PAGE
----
Getting mental health support

Living with epilepsy can have a big impact on your everyday life. Not only does it affect your body, it can also affect your mood and how you feel about yourself.

Talking therapies may help if you are struggling with your mental health.

A woman having a session with a counsellor

How could talking therapies help with epilepsy?

Mental health problems like anxiety and depression are common in people with epilepsy. This can affect general wellbeing and may worsen your epilepsy too. Psychological or ‘talking’ therapies may help to improve mental health if you have epilepsy. It’s possible they may also help you to manage your epilepsy better.

Some types of therapy are focused on listening and helping you to work through your problems. Others are about developing your skills in coping with difficult situations.

What types of talking therapies are there?

Below we list some examples of psychological therapies that may be helpful if you have epilepsy. But many others are also available. You may be offered therapy sessions on your own or in a group. These might be face-to-face, over the phone, or online. There are also online courses available for different types of therapy.

Not all psychological therapies are suitable for everyone, so talk to your GP or specialist about which one might work best for you. You may find that therapy brings up some difficult feelings. Talk to the therapist if this affects you.

At the end of the page, we explain how to access mental health services, and provide some links to help you find a therapist.

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Counselling allows you to talk about your problems and feelings privately. A trained counsellor listens to you and can help you find ways to manage any difficulties you’re having.


Cognitive Behavioural Therapy (CBT)

CBT can help you to manage your problems by changing the way you think and behave. It helps you to understand the links between your thoughts, feelings and behaviour. This can help you to manage your problems in a more positive way.

Some studies have shown that CBT may improve wellbeing in people with epilepsy. However, its effect on depression and anxiety symptoms tend to be small, and not everyone with epilepsy finds it helpful. It’s still usually the first type of talking therapy you’ll be offered if you have epilepsy and mild symptoms of depression. Talk to your therapist about the risks and benefits of the therapy, and let them know if you don’t feel it’s working for you.


Mindfulness-based therapies

Mindfulness is a type of CBT. It is about paying attention to the present moment. It involves being aware of your thoughts, feelings and body sensations, and calmly accepting them.

Mindfulness-based therapies include Mindfulness-Based Stress Reduction (MBSR) and Mindfulness-based Cognitive Therapy (MBCT), which combines elements of mindfulness with CBT. They can include techniques such as meditation, breathing and yoga to try and break negative thought patterns.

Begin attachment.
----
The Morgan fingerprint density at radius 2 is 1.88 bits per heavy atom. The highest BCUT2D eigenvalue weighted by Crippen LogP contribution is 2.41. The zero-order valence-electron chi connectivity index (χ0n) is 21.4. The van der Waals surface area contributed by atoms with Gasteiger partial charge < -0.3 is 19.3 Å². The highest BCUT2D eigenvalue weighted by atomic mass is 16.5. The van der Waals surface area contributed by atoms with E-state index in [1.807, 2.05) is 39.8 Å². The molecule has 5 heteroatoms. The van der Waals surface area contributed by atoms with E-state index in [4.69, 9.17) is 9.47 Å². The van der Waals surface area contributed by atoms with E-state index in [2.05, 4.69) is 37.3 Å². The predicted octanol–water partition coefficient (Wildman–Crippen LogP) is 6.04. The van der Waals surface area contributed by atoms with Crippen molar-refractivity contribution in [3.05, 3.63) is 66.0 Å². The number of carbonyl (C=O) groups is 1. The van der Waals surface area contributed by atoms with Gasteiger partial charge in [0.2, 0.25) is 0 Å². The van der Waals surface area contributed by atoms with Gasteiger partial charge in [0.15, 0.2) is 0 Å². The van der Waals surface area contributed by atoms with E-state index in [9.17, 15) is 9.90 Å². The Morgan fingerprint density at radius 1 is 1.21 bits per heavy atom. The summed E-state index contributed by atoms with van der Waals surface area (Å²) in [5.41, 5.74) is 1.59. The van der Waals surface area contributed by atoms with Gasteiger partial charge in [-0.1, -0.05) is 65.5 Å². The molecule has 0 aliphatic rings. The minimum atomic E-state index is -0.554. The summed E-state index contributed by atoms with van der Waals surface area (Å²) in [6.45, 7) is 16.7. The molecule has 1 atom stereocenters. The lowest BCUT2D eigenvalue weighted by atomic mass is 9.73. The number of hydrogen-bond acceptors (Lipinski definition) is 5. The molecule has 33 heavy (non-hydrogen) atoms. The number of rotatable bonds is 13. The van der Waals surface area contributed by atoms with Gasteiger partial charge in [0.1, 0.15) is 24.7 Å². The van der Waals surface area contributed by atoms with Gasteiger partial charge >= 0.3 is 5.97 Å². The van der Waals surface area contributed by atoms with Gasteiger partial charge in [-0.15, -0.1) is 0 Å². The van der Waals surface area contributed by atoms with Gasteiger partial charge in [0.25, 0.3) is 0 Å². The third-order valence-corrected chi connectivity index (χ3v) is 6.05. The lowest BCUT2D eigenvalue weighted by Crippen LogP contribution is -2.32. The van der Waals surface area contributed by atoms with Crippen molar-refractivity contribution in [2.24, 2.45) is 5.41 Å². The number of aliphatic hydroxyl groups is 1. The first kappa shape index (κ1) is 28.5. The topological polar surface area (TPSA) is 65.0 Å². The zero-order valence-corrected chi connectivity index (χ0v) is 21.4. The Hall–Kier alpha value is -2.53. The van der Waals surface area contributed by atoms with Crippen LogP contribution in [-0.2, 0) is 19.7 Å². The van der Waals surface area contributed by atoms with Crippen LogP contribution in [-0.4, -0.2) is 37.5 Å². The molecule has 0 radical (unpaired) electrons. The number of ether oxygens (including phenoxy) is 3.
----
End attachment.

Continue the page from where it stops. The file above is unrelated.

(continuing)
Research suggests mindfulness therapy may be helpful for people with depression and epilepsy. But more research is needed in larger groups of people with epilepsy to confirm how well it works.


Acceptance and Commitment Therapy (ACT)

Acceptance and Commitment Therapy (ACT) is a different form of CBT that aims to help you accept negative feelings or challenges you have. This could be about living with seizures or lifestyle changes as a result of having epilepsy. There is some research that it may be helpful in improving wellbeing for people with epilepsy.

Accessing mental health services

Your doctor should ask about your mental health when you’re first diagnosed with epilepsy, and at your review appointments. They may use screening questionnaires to assess you. You can also contact your GP or specialist doctor if you have symptoms of depression or anxiety, and you are not due a check-up.

If you are having problems with mental health and need some support, your GP or specialist may arrange for you to have therapy. This will usually be a CBT-based therapy. Whether or not you can have mindfulness-based therapy or ACT through the NHS will depend on if it is offered in your area.

In some areas of England it may be possible to refer yourself to an NHS talking therapies service without asking your GP or specialist. Ideally, it’s best to see someone who has knowledge of mental health problems in people with epilepsy. But this isn’t always possible.

You can also pay for a private counsellor or therapist. Use the links below to find a qualified mental health professional. You can often search for a therapist offering specific types of therapy, such as CBT, mindfulness or ACT.

Where to find mental health support

Some examples of places to look for mental health services and trained practitioners are listed below.

This information has been produced under the terms of the PIF TICK. The PIF TICK is the UK-wide Quality Mark for Health Information. Please contact if you would like a reference list for this information.
Published: April 2024
Last modified: April 2024
To be reviewed: April 2027
Tracking: L032.06 (previously B154)
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